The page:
Oil rents and fiscal balance in oil dependent economies: do fiscal rules matter?

Authors: Adedoyin, F., Cheol, L., Adeniyi, O. and Kabir, M.

http://eprints.bournemouth.ac.uk/32449/

http://aessweb.com/journal-detail.php?id=5004

Journal: Asian Journal of Empirical Research

Volume: 7

Issue: 8

Pages: 176-201

eISSN: 2224-4425

ISSN: 2306-983X

DOI: 10.18488/journal.1007/2017.7.8/1007.8.176.201

In this paper, we utilize a panel of oil dependent economies from 2000 to 2015 and attempt to empirically examine the relationship between crude oil rents and fiscal balance, while controlling for other covariates. Our strategy is to highlight the importance of fiscal rules by using an instrumental variable approach based on Dynamic Panel estimators [the General Method of Moment (GMM)]. This is used in comparison with estimations from pooled OLS, LSDV fixed effects, and the IV/2SLS techniques (using each country’s share of world output as instrument). Our pre-estimation diagnostics showed that the GMM approach might not be applicable to the small sample, and we suspected that the IV/2SLS method might also be weak in testing our hypothesis for the oil dependent economies; therefore we maintained the LSDV Fixed effects estimations. Our estimation results shows that in countries with fiscal rules, there is insignificant reaction of fiscal balance to changes in oil rents shocks, and the impact is weak. We find also that welfare spending, which was captured by the real GDP per capita, affects fiscal balance, and so does the budgetary variable, i.e. debt-to-GDP ratio, and the ability of the government to curb corruption and mismanagement of funds, which is politically motivated.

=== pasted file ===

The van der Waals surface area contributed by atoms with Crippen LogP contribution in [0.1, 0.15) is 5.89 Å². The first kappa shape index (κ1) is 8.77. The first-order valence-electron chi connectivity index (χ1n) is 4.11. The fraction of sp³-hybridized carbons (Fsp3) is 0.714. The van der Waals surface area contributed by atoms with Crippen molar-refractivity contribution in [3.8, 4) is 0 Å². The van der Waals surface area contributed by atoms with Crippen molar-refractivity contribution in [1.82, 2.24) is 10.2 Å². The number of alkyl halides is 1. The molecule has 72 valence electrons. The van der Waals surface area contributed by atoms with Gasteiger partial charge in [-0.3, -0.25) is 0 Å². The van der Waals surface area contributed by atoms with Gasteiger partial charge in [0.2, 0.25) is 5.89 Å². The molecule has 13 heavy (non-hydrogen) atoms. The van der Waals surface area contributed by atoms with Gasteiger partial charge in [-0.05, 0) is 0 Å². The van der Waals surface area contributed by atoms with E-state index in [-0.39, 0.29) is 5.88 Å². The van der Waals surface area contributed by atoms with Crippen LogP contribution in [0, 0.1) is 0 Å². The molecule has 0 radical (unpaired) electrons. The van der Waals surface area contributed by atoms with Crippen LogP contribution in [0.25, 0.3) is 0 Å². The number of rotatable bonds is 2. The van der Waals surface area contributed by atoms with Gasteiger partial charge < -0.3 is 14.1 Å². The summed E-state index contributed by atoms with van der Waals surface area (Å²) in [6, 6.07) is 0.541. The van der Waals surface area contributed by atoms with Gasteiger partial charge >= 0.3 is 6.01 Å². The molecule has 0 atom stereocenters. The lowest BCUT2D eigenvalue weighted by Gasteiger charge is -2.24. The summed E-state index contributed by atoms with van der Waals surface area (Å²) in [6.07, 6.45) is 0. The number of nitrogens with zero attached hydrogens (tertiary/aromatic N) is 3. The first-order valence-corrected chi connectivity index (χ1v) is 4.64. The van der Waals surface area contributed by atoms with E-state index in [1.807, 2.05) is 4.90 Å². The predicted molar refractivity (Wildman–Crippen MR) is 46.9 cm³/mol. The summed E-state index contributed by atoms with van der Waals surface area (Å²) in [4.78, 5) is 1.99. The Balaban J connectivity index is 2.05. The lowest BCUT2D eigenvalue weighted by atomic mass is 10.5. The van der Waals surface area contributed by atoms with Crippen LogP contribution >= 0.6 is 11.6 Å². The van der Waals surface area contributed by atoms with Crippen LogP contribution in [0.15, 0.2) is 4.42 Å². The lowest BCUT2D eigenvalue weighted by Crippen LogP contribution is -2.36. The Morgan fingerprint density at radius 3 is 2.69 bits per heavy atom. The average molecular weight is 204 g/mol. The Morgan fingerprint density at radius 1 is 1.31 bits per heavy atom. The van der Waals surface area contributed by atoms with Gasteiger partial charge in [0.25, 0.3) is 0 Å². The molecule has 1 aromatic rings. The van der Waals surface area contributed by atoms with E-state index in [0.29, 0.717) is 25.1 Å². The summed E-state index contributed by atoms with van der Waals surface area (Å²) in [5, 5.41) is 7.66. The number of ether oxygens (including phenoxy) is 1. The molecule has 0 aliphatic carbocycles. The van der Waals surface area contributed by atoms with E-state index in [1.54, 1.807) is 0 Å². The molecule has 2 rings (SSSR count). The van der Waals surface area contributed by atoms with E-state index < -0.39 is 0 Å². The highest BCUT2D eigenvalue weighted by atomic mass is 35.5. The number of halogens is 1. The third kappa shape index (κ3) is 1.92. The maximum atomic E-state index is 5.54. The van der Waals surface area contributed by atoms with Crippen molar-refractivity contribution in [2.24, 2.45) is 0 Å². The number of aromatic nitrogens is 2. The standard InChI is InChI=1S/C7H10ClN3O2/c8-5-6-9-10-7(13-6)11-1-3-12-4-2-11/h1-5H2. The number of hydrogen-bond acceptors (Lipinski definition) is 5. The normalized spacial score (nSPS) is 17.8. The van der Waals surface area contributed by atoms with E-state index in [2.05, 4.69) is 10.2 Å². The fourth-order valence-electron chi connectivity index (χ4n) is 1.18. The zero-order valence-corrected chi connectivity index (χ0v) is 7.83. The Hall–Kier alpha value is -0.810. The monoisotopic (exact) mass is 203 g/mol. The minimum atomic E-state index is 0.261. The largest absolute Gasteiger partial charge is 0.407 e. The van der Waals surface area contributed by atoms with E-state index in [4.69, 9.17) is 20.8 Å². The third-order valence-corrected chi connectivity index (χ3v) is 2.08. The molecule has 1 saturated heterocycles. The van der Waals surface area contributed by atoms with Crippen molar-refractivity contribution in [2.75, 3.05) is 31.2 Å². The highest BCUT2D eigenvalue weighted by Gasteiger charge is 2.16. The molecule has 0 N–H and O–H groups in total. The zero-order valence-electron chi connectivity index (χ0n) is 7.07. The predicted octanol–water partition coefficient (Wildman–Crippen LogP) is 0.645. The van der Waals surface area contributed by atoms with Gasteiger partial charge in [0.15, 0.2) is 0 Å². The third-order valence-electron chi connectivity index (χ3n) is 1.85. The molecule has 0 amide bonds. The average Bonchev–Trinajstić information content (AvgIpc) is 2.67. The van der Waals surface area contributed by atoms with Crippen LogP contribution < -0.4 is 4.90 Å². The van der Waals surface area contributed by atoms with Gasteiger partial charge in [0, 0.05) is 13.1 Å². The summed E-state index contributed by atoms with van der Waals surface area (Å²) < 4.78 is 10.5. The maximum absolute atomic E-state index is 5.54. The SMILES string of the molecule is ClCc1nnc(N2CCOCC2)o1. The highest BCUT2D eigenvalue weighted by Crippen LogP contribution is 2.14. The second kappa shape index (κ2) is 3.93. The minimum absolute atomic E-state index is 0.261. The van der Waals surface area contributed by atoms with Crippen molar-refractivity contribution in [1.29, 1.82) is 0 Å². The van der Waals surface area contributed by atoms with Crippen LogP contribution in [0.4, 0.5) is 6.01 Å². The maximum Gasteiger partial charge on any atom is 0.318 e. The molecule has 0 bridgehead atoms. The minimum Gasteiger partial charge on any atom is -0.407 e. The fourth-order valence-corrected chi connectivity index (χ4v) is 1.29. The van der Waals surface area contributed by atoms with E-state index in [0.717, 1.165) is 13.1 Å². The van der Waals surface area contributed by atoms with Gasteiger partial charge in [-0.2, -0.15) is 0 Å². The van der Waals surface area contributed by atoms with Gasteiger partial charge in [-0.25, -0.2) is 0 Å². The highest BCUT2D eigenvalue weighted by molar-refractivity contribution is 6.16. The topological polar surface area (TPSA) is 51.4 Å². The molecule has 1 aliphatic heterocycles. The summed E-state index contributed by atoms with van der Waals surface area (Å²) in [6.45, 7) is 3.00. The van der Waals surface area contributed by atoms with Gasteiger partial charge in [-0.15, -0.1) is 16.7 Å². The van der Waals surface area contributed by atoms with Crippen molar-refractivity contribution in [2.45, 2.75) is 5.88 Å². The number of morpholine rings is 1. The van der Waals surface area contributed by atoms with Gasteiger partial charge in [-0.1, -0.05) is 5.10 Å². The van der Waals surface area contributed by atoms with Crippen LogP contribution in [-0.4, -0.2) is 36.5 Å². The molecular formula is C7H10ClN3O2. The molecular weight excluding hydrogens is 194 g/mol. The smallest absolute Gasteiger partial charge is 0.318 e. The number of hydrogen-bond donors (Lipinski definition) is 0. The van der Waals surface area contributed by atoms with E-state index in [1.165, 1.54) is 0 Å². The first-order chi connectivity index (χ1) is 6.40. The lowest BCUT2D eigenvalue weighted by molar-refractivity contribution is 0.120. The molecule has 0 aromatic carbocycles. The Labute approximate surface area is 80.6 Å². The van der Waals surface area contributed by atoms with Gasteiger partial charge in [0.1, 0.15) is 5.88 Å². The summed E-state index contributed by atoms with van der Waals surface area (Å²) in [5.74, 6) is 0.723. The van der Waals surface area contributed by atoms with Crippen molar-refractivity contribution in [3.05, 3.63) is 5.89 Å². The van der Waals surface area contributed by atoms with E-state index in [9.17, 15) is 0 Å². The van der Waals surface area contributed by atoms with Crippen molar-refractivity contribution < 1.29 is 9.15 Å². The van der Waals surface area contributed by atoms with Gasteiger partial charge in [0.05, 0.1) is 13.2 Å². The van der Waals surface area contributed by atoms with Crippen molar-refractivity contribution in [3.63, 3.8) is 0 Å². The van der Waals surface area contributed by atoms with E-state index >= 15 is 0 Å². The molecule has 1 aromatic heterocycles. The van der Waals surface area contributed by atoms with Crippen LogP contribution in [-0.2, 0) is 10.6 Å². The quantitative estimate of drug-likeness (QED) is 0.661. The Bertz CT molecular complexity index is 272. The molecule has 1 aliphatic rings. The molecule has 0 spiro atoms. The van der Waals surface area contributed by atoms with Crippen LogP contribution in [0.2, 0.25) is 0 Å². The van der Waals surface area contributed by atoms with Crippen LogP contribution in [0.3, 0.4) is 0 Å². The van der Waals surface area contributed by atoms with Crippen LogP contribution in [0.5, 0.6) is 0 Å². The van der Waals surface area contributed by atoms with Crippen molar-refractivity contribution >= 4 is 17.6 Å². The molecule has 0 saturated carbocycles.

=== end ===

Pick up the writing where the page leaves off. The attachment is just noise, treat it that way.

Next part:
This data was imported from RePEc:

Authors: Fatai, A.F., Cheol, L., Adeniyi, O.A. and Muhammad, K.

http://eprints.bournemouth.ac.uk/32449/

Journal: Asian Journal of Empirical Research

Volume: 7

Issue: 8

Pages: 176-201

In this paper, we utilize a panel of oil dependent economies from 2000 to 2015 and attempt to empirically examine the relationship between crude oil rents and fiscal balance, while controlling for other covariates. Our strategy is to highlight the importance of fiscal rules by using an instrumental variable approach based on Dynamic Panel estimators [the General Method of Moment (GMM)]. This is used in comparison with estimations from pooled OLS, LSDV fixed effects, and the IV/2SLS techniques (using each country`s share of world output as instrument). Our pre-estimation diagnostics showed that the GMM approach might not be applicable to the small sample, and we suspected that the IV/2SLS method might also be weak in testing our hypothesis for the oil dependent economies; therefore we maintained the LSDV Fixed effects estimations. Our estimation results shows that in countries with fiscal rules, there is insignificant reaction of fiscal balance to changes in oil rents shocks, and the impact is weak. We find also that welfare spending, which was captured by the real GDP per capita, affects fiscal balance, and so does the budgetary variable, i.e. debt-to-GDP ratio, and the ability of the government to curb corruption and mismanagement of funds, which is politically motivated.?

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